Why?: Californication is known for being rude, crude, and unapologetically lewd, a comedy dripping in machismo and reeking of beer and lost opportunity. It can be equal parts offensive and awesome, powerful and pungent, but no episode from the entire run matches “Love Song,” a romantic flashback-heavy installment that actually fleshed out the Karen/Hank dynamic while letting Hank be creative. We’re told that he’s this brilliant writer and that multiple industries (music, film, book) all want to work with the mad scientist, though “Love Song” is one of the few times where the hype and the results have matched one another. Hank is someone who is always capital-O On and doesn’t let down his guard that easily, making the choice to frame a songwriting session bent on producing a love song with the happier times of his marriage all the more poignant.
5. Veep S01E08 “Tears” (HBO)
Air Date: June 10th
Episode Description: In the Season 1 finale, a Ohio gubernatorial candidate balks at Selina’s endorsement due to her current unpopularity, but Mike and Amy try to make the best of the vice president’s emotions during their meeting. Meanwhile, Dan can’t shake the clean-jobs bill debacle, especially when it could be the subject of a Congressional hearing.
Why?: Throughout the cynical first season of Veep, VP Selina Meyer dealt with an onslaught of bad press and poor professional breaks that led her to become frustrated with the position. It’s a wonder that, after going so long without an unqualified win and seeing any political clout she had in this country vanish, she didn’t cry sooner, really. “Tears”, darkly acidic and cleverly plotted, finds the Veep on the campaign trail once again and attempting to turn a bad event into something she can use to her advantage, which shockingly works – for a while, at least. If there’s one lesson to learn from Veep, it’s that nothing ever changes in politics; all people like Selina, Dan, and Amy are faceless cogs in the machine that serve their purpose before being replaced by a newer, fresher model. If Selina can’t halt the inquiry into the Macauley amendment next season, her replacement will be coming sooner rather than later.
4. Justified S03E10 “Guy Walks into a Bar” (FX)
Air Date: March 20th
Episode Description: Raylan struggles to keep Dickie Bennett in prison while also contending with the increasingly violent and unpredictable Quarles. Meanwhile, Boyd’s election in Harlan is approaching.
Why?: No other Justified villain will ever match up to the presence of Mags Bennett, but Robert Quarles was a damn good replacement nonetheless. His friendly persona among the Harlan residents masked a troubled man inside, a man who continued to struggle in moving on from childhood trauma and a man who would stop at nothing to fill the hole within himself with power, land, and money. In addition to a chillingly acted, impressively directed altercation between Quarles and Raylan at a local bar, the episode featured an unpacking of the man Robert Quarles is and the type of demons he had to fight to get this far. It made the man sympathetic for the first time by revealing how disturbed he was, which also raised the stakes for the rest of the season; once you knew what Quarles was capable of, he became more of a threat to Raylan and someone who needed to be put down before he got anyone else hurt.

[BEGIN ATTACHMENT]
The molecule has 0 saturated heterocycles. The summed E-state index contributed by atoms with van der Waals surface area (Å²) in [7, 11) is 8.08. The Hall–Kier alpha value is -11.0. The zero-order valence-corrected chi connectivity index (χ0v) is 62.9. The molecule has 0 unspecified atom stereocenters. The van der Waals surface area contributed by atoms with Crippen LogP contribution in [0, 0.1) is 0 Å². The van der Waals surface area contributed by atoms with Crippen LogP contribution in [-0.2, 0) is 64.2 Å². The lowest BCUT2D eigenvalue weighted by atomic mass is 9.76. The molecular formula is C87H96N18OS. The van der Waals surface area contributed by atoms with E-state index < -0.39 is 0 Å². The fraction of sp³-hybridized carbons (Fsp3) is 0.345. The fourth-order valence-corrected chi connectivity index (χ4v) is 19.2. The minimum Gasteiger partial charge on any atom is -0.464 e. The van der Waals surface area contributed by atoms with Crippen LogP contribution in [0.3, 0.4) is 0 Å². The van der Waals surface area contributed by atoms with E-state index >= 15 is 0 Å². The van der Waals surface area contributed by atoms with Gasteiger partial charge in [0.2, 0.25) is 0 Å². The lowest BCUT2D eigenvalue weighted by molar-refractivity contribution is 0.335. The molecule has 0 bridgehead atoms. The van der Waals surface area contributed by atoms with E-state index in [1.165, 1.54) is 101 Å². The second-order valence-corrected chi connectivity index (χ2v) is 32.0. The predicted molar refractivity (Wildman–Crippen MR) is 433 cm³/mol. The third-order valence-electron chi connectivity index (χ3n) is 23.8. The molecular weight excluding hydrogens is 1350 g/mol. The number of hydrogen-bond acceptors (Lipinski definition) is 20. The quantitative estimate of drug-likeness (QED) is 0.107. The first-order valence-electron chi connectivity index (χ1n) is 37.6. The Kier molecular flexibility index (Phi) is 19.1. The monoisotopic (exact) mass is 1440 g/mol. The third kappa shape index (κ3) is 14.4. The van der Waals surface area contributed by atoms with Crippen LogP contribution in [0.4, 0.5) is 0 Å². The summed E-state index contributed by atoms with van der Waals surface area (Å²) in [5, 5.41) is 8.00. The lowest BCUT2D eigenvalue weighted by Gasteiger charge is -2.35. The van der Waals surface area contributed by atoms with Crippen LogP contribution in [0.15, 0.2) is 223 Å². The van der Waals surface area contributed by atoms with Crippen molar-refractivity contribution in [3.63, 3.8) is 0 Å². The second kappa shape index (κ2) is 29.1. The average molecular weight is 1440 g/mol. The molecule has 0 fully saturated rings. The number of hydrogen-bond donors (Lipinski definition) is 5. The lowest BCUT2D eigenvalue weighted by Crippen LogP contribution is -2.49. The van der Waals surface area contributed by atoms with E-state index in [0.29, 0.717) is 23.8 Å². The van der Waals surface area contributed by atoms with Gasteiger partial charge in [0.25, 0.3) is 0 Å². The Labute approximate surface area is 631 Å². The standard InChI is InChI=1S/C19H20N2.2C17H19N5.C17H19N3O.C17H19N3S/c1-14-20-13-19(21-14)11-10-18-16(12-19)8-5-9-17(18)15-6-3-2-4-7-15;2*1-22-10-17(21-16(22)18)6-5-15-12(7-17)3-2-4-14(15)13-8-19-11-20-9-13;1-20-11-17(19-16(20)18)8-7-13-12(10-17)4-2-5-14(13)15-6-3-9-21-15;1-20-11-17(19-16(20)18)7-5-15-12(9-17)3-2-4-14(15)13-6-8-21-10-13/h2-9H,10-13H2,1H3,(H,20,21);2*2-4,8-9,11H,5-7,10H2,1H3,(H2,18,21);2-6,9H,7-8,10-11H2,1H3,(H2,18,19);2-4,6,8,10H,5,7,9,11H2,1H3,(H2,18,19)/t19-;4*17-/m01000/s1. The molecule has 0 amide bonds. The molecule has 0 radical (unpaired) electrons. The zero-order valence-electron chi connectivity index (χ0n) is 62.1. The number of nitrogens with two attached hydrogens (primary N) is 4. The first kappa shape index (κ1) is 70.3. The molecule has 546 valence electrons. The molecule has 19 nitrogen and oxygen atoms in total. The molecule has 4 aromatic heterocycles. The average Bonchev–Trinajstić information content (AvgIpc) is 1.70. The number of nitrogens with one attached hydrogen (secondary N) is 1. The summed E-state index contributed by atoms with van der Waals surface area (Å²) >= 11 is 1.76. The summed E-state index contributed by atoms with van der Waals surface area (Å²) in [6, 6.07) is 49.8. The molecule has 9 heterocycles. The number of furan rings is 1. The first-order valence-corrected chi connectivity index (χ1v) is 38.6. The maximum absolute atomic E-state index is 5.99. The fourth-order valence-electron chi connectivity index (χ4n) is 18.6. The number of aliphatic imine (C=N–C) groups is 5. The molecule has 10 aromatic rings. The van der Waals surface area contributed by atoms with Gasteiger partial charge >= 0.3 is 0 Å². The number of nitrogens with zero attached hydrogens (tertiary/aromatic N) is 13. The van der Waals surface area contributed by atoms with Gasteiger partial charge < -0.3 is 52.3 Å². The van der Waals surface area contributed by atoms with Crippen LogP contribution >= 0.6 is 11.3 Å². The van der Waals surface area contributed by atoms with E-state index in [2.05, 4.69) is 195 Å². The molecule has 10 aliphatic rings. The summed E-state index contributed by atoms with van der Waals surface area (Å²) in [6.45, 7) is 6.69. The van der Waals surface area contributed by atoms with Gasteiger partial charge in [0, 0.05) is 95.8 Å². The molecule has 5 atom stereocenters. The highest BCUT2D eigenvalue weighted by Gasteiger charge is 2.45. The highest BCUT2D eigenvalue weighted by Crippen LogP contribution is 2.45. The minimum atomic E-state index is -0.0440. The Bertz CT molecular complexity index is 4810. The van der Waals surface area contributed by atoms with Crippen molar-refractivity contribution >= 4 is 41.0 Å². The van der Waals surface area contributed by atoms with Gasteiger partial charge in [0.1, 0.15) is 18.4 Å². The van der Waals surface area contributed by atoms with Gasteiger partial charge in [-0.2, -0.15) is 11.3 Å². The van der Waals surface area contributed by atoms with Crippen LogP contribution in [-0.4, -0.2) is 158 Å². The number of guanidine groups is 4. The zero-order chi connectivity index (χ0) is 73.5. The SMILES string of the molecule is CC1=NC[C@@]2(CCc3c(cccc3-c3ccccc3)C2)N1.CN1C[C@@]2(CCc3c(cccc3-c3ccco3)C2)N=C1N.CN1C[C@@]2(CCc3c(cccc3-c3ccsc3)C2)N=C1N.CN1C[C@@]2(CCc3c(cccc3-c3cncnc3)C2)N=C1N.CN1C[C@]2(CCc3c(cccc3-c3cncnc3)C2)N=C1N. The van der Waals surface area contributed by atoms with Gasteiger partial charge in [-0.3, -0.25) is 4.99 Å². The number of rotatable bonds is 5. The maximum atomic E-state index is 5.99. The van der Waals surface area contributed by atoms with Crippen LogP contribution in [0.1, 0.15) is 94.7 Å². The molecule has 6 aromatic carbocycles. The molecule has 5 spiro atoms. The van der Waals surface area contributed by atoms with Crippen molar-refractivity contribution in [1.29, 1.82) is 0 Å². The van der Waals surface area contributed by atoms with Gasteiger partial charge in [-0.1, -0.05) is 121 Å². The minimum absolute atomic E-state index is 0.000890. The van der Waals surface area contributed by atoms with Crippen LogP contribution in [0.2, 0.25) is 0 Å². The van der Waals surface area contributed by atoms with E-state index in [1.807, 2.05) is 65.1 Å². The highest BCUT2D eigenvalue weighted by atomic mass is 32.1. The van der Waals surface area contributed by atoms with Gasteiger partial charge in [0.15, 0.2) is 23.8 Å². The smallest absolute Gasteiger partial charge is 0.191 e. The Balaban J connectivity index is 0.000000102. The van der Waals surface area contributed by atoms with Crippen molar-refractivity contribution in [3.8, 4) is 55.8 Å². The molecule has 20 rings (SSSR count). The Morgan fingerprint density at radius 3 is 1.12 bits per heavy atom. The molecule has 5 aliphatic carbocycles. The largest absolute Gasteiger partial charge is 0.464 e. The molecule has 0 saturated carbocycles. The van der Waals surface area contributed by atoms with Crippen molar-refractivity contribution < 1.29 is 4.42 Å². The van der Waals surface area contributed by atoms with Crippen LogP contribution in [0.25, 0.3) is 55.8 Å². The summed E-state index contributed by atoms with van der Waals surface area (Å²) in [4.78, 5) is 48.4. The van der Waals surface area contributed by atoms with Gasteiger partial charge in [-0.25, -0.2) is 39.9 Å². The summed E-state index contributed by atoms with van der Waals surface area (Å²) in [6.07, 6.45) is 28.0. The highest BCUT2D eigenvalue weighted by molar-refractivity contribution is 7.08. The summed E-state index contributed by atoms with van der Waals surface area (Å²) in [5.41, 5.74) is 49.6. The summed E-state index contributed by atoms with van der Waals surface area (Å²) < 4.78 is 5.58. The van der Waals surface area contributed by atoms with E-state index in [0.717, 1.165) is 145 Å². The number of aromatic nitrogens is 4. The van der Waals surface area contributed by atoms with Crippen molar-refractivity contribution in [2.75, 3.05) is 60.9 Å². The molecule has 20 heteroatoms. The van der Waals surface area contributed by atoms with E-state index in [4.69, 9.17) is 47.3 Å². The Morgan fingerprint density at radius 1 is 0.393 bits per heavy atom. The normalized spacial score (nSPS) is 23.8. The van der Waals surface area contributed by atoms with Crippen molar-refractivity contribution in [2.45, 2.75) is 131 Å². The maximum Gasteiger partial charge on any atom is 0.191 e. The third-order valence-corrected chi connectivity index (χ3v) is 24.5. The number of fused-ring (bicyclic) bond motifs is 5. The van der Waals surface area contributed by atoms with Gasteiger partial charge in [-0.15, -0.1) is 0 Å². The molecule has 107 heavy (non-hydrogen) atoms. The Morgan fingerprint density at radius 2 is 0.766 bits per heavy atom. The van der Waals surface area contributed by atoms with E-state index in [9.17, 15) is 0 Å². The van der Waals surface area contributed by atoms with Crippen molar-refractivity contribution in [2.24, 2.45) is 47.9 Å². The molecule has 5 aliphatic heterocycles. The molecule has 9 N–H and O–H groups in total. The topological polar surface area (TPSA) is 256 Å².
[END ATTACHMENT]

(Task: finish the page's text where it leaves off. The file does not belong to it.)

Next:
3. Boardwalk Empire S03E11 “Two Impostors” (HBO)
Air Date: November 25th
Episode Description: Nucky and Eddie hide out with Chalky when Gyp descends on Atlantic City, where his band of thugs takes over the Artemis Club, forcing Gillian to reconsider her business model. Meanwhile, Luciano makes a risky move; and Richard suffers a setback.
Why?: For the past two seasons, Boardwalk Empire has managed to take its dangling plot threads and weave them together seamlessly during the final episodes, bringing enemies crashing against one another and paying off long-standing tension. Like the sublime “Under God’s Power She Flourishes”, “Two Impostors” was a highlight of its respective season, managing to make enthralling action (Nucky escaping his residence with Mr. Kessler after having to gun down three of Masseria’s men), political chess (Eli striking a deal with Capone and Torrio, Chalky backing Nucky rather than defecting to Gyp), and an impending sense of dread (Gillian being boxed in by Gyp, Owen’s ill-fated trip to the baths) coalesce into the sprawling, deeply satisfying hour of television.
2. Homeland S02E04 “Q&A” (Showtime)
Air Date: October 28th
Episode Description: Brody finds himself imprisoned again, only this time it’s in the United States. Meanwhile, Carrie’s rash judgment call at the hotel results in Estes trying to keep Jessica off their trail; and Dana’s relationship with Finn heats up as their date night takes an unexpected turn.
Why?: Once Carrie pulled the trigger on bringing Brody in for interrogation, I figured that Homeland would take a breath and feel out the next move it would make; the show had already executed several major plot twists in a row by this point and, in the interest of not burning through too much story, it seemed likely that they would slow down before revving up again. Not so. While the car accident was jarring and felt out-of-place at the time, it eventually tied in thematically with the rest of the season, casting Walden as a victim and pulling Dana farther from her father, and the nearly 15-minute uninterrupted interrogation of Brody by Carrie might’ve contained the best acting you’ll see in any episode of television from 2012.
1. Spartacus: Vengeance S03E05 “Libertus” (Starz)
Air Date: February 24th
Episode Description: Spartacus undertakes a mission to rescue Crixus from the Romans, but a famous gladiator from the House of Atiatus interferes with the plan; Ilithyia’s scheming begins to affect her marriage to Glaber.
Why?: The arena was the centerpiece of the Spartacus world, the culmination of the gladiators’ training and a source of entertainment to the bored Capuan masses. So much of the drama either took place in the arena or was focused on the different Houses jockeying for position that it seemed likely that it would be a part of the show’s DNA until the series finale, but in one breathtaking sequence Spartacus and his men destroyed the place they once felt most at home in. It was the final symbol of the season-long rebellion, it stirred the pot with Glaber, and it was only the fifth episode of the season.
The Next 10:
11. Childrens Hospital S04E07 “British Hospital”
12. Scandal S01E06 “The Trail”
13. Nashville S01E01 “Pilot”
14. Damages S05E10 “But You Don’t Do That Anymore”
15. The Borgias S02E09 “World of Wonders”
16. The League S04E02 “The Hoodie”
17. Cougar Town S03E05 “A One Story Town”
18. Don’t Trust the B—- in Apartment 23 S01E02 “Daddy’s Girl”
19. Parks and Recreation S04E22 “Win, Lose, or Draw”
20. Bob’s Burgers S02E02 “Bob Day Afternoon”